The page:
October 10, 2011

Republicans Best Choice In 2012 - None Of The Above


7 Candidates Spoke At Redneck Values And  Teabagger Summit of Bigotry in Washington This Past Weekend


The news magazine The Week, features an opinion piece by Democratic political pundit Robert Shrum, entitled “The GOP’s sad, intolerant 2012 field,” where he discusses the Redneck Values Teabagger Voters Summit, and the candidates who attended the Summit. He handicaps the Republican field, and comes to the conclusion that this underwhelming GOP beauty pageant, will crown Mitt Romney the nominee.

At the weekend's Values Voters Summit, Republican presidential candidates and conservative kingmakers proved that bigotry is among their chief values.

Instead the party marches to the tin drums of ideological extremism and angry fantasy, while its stiff and fragile frontrunner compliantly frog-marches to the right. Mitt Romney isn't setting the pace; he's trying to do just enough to placate a party where crazy now flourishes in many forms.

Last week's big event, blessedly for Rick Perry, was not a debate, but something called the Values Voter Summit — an inquisition on the religious Right where intolerance proved to be one of the highest values.

There, Rick Santorum, the former Pennsylvania senator resoundingly repudiated in his own state in 2006, denounced the president for not defending the Defense of Marriage Act — and then weirdly invited the audience to judge candidates by imagining "who they lay down with at night."

The Tea Partiers have fled Bachmann, first for Rick Perry and then for former pizza magnate Herman Cain. (As my stepson Michael asked, have they ever actually tasted a Godfather's pizza?) Perry in turn proved wanting and waned in the polls — and Cain soon will. But they have both reinforced the notion of an out-of-touch, out-of-bounds Republican Party.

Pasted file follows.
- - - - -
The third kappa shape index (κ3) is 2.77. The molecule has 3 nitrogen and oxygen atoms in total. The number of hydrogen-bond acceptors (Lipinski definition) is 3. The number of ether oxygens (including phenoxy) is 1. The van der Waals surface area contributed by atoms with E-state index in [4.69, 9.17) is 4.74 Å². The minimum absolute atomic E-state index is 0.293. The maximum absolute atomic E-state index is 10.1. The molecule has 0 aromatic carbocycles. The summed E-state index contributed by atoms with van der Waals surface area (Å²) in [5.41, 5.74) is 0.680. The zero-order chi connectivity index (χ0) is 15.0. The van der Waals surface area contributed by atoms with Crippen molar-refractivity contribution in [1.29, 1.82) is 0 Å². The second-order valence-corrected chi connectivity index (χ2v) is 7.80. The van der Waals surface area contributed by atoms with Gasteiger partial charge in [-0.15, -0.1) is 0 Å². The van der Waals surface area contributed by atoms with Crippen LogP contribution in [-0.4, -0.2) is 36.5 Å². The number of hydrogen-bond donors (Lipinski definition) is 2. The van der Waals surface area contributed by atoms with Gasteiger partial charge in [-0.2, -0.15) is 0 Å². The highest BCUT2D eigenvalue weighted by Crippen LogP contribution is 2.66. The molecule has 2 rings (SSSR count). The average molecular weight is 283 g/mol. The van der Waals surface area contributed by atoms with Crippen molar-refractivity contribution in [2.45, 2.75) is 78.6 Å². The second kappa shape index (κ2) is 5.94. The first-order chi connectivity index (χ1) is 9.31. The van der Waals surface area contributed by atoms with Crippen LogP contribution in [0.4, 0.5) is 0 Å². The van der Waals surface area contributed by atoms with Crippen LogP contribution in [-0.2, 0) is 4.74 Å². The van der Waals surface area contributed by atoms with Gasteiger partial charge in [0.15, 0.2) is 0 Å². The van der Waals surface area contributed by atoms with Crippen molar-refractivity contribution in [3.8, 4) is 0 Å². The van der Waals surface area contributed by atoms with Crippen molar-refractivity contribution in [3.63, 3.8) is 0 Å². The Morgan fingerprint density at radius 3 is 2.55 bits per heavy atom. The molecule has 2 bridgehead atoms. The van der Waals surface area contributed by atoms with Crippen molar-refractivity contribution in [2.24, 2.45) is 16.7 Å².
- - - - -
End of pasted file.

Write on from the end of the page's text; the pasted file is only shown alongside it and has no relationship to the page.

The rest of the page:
The Washington Post reported that “A key bloc of GOP voters agrees only on disliking Mitt Romney,” the key bloc of voters being right-wing extremists and evangelicals, and those who attended the gathering of red-necks and bigots this past weekend in Washington, D.C.

The anti-Romney activists, many of whom identify with the tea party movement, say they are hesitant about Romney because they simply do not trust his conservative credentials, recalling his past support of abortion rights and a health-care mandate.

In today’s Huffington Post, “2012 Republican Primary Voters In Ohio Wait For Their Candidate,” reflects that Ohio Republicans are finding it difficult to unite behing one candidate.

The Grand Ole Pub in this Cincinnati suburb is a good place to find Republicans. It's not so easy, though, to find one who feels settled on, or even enthused about the party's current field of presidential candidates.

Patron Jim Goll sat near a portrait of conservative standard-bearer Ronald Reagan, and the walls are decorated with pictures of talk show hosts Sean Hannity and Bill O'Reilly and other political figures. It seemed that Goll and other patrons couldn't see any of the current field joining the Republican icons on the pub wall.

"They've all got some points that I like," Goll said. "If I could take all the candidates and put them in a pot and mix them together, that would be awesome."

What does this mean for the President? Every day it looks more and more likely that our President will be able to draw sharp policy contrasts with any opponent, and that his chances for re-election look brighter.

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